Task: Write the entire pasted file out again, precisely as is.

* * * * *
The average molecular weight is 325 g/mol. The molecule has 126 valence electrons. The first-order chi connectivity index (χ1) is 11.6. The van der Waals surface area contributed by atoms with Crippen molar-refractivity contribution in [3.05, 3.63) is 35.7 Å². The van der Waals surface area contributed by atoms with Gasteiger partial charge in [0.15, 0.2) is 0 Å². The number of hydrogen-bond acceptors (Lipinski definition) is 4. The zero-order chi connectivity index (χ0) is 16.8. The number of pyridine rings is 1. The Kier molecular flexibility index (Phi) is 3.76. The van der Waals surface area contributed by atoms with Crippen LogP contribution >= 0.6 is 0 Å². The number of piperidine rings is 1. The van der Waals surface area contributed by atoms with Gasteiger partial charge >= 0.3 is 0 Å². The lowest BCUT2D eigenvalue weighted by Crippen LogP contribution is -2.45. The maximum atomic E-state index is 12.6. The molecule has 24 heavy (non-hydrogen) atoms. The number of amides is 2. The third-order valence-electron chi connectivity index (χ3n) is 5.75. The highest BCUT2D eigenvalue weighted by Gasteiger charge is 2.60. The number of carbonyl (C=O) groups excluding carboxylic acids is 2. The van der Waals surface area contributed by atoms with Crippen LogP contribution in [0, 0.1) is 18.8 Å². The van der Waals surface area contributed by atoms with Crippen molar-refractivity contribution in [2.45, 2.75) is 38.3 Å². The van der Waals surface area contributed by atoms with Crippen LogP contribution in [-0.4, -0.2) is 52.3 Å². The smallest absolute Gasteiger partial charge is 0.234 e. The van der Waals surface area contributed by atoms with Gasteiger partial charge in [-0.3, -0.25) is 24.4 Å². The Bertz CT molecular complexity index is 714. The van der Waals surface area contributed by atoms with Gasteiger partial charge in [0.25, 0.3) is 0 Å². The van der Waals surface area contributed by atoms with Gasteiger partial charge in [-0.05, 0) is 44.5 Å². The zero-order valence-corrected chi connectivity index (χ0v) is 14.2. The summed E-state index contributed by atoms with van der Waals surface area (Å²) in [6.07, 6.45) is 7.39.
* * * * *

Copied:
The average molecular weight is 325 g/mol. The molecule has 126 valence electrons. The first-order chi connectivity index (χ1) is 11.6. The van der Waals surface area contributed by atoms with Crippen molar-refractivity contribution in [3.05, 3.63) is 35.7 Å². The van der Waals surface area contributed by atoms with Gasteiger partial charge in [0.15, 0.2) is 0 Å². The number of hydrogen-bond acceptors (Lipinski definition) is 4. The zero-order chi connectivity index (χ0) is 16.8. The number of pyridine rings is 1. The Kier molecular flexibility index (Phi) is 3.76. The van der Waals surface area contributed by atoms with Crippen LogP contribution >= 0.6 is 0 Å². The number of piperidine rings is 1. The van der Waals surface area contributed by atoms with Gasteiger partial charge >= 0.3 is 0 Å². The lowest BCUT2D eigenvalue weighted by Crippen LogP contribution is -2.45. The maximum atomic E-state index is 12.6. The molecule has 24 heavy (non-hydrogen) atoms. The number of amides is 2. The third-order valence-electron chi connectivity index (χ3n) is 5.75. The highest BCUT2D eigenvalue weighted by Gasteiger charge is 2.60. The number of carbonyl (C=O) groups excluding carboxylic acids is 2. The van der Waals surface area contributed by atoms with Crippen LogP contribution in [0, 0.1) is 18.8 Å². The van der Waals surface area contributed by atoms with Crippen molar-refractivity contribution in [2.45, 2.75) is 38.3 Å². The van der Waals surface area contributed by atoms with Crippen LogP contribution in [-0.4, -0.2) is 52.3 Å². The smallest absolute Gasteiger partial charge is 0.234 e. The van der Waals surface area contributed by atoms with Gasteiger partial charge in [-0.3, -0.25) is 24.4 Å². The Bertz CT molecular complexity index is 714. The van der Waals surface area contributed by atoms with Gasteiger partial charge in [0.25, 0.3) is 0 Å². The van der Waals surface area contributed by atoms with Gasteiger partial charge in [-0.05, 0) is 44.5 Å². The zero-order valence-corrected chi connectivity index (χ0v) is 14.2. The summed E-state index contributed by atoms with van der Waals surface area (Å²) in [6.07, 6.45) is 7.39.